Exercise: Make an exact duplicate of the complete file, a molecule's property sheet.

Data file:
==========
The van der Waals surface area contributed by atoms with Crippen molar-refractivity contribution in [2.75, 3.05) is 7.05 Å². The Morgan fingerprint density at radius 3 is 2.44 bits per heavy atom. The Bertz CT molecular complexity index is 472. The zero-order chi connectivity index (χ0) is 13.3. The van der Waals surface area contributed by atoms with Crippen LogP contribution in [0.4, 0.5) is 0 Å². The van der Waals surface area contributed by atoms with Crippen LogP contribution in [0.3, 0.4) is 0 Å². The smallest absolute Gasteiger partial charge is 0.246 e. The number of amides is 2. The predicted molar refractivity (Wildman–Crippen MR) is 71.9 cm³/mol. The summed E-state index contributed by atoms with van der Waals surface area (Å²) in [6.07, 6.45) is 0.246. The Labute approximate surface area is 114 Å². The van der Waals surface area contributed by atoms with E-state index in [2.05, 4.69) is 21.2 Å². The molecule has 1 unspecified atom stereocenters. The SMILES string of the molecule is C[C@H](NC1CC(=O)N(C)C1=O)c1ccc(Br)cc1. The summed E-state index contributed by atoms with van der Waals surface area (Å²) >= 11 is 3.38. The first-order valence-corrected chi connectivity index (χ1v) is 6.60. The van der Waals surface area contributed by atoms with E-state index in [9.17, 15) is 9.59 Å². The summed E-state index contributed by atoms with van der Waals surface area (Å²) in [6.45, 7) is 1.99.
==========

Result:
The van der Waals surface area contributed by atoms with Crippen molar-refractivity contribution in [2.75, 3.05) is 7.05 Å². The Morgan fingerprint density at radius 3 is 2.44 bits per heavy atom. The Bertz CT molecular complexity index is 472. The zero-order chi connectivity index (χ0) is 13.3. The van der Waals surface area contributed by atoms with Crippen LogP contribution in [0.4, 0.5) is 0 Å². The van der Waals surface area contributed by atoms with Crippen LogP contribution in [0.3, 0.4) is 0 Å². The smallest absolute Gasteiger partial charge is 0.246 e. The number of amides is 2. The predicted molar refractivity (Wildman–Crippen MR) is 71.9 cm³/mol. The summed E-state index contributed by atoms with van der Waals surface area (Å²) in [6.07, 6.45) is 0.246. The Labute approximate surface area is 114 Å². The van der Waals surface area contributed by atoms with E-state index in [2.05, 4.69) is 21.2 Å². The molecule has 1 unspecified atom stereocenters. The SMILES string of the molecule is C[C@H](NC1CC(=O)N(C)C1=O)c1ccc(Br)cc1. The summed E-state index contributed by atoms with van der Waals surface area (Å²) >= 11 is 3.38. The first-order valence-corrected chi connectivity index (χ1v) is 6.60. The van der Waals surface area contributed by atoms with E-state index in [9.17, 15) is 9.59 Å². The summed E-state index contributed by atoms with van der Waals surface area (Å²) in [6.45, 7) is 1.99.